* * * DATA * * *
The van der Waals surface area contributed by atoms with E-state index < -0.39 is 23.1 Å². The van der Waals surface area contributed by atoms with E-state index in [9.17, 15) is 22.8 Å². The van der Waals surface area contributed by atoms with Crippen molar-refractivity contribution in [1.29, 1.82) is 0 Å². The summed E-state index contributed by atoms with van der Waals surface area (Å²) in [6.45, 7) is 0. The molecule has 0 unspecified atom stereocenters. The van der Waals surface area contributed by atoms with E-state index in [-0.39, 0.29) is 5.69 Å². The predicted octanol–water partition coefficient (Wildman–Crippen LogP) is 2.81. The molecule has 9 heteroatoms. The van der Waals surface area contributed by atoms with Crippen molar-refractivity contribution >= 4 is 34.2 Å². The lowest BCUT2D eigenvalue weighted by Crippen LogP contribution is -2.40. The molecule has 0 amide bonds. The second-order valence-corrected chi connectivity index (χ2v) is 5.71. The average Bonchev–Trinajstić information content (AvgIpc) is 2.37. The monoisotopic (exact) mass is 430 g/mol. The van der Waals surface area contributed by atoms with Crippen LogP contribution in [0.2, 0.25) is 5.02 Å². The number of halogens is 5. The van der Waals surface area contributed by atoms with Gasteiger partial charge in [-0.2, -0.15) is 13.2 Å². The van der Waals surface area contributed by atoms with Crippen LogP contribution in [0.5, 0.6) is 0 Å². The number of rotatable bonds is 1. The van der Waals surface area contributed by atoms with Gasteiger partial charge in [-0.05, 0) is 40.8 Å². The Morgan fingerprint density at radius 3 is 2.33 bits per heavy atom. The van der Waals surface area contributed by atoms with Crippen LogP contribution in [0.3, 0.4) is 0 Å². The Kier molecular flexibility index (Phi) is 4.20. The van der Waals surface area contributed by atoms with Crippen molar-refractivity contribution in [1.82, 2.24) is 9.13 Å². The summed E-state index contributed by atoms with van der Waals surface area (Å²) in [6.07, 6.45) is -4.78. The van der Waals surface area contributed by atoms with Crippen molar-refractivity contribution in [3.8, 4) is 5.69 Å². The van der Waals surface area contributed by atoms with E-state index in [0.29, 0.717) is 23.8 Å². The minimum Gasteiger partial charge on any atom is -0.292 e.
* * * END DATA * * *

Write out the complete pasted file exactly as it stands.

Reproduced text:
The van der Waals surface area contributed by atoms with E-state index < -0.39 is 23.1 Å². The van der Waals surface area contributed by atoms with E-state index in [9.17, 15) is 22.8 Å². The van der Waals surface area contributed by atoms with Crippen molar-refractivity contribution in [1.29, 1.82) is 0 Å². The summed E-state index contributed by atoms with van der Waals surface area (Å²) in [6.45, 7) is 0. The molecule has 0 unspecified atom stereocenters. The van der Waals surface area contributed by atoms with E-state index in [-0.39, 0.29) is 5.69 Å². The predicted octanol–water partition coefficient (Wildman–Crippen LogP) is 2.81. The molecule has 9 heteroatoms. The van der Waals surface area contributed by atoms with Crippen molar-refractivity contribution >= 4 is 34.2 Å². The lowest BCUT2D eigenvalue weighted by Crippen LogP contribution is -2.40. The molecule has 0 amide bonds. The second-order valence-corrected chi connectivity index (χ2v) is 5.71. The average Bonchev–Trinajstić information content (AvgIpc) is 2.37. The monoisotopic (exact) mass is 430 g/mol. The van der Waals surface area contributed by atoms with Crippen LogP contribution in [0.2, 0.25) is 5.02 Å². The number of halogens is 5. The van der Waals surface area contributed by atoms with Gasteiger partial charge in [-0.2, -0.15) is 13.2 Å². The van der Waals surface area contributed by atoms with Crippen LogP contribution in [0.5, 0.6) is 0 Å². The number of rotatable bonds is 1. The van der Waals surface area contributed by atoms with Gasteiger partial charge in [-0.05, 0) is 40.8 Å². The Morgan fingerprint density at radius 3 is 2.33 bits per heavy atom. The van der Waals surface area contributed by atoms with Crippen LogP contribution in [0.3, 0.4) is 0 Å². The Kier molecular flexibility index (Phi) is 4.20. The van der Waals surface area contributed by atoms with Crippen molar-refractivity contribution in [1.82, 2.24) is 9.13 Å². The summed E-state index contributed by atoms with van der Waals surface area (Å²) in [6.07, 6.45) is -4.78. The van der Waals surface area contributed by atoms with Crippen molar-refractivity contribution in [3.8, 4) is 5.69 Å². The van der Waals surface area contributed by atoms with E-state index in [0.29, 0.717) is 23.8 Å². The minimum Gasteiger partial charge on any atom is -0.292 e.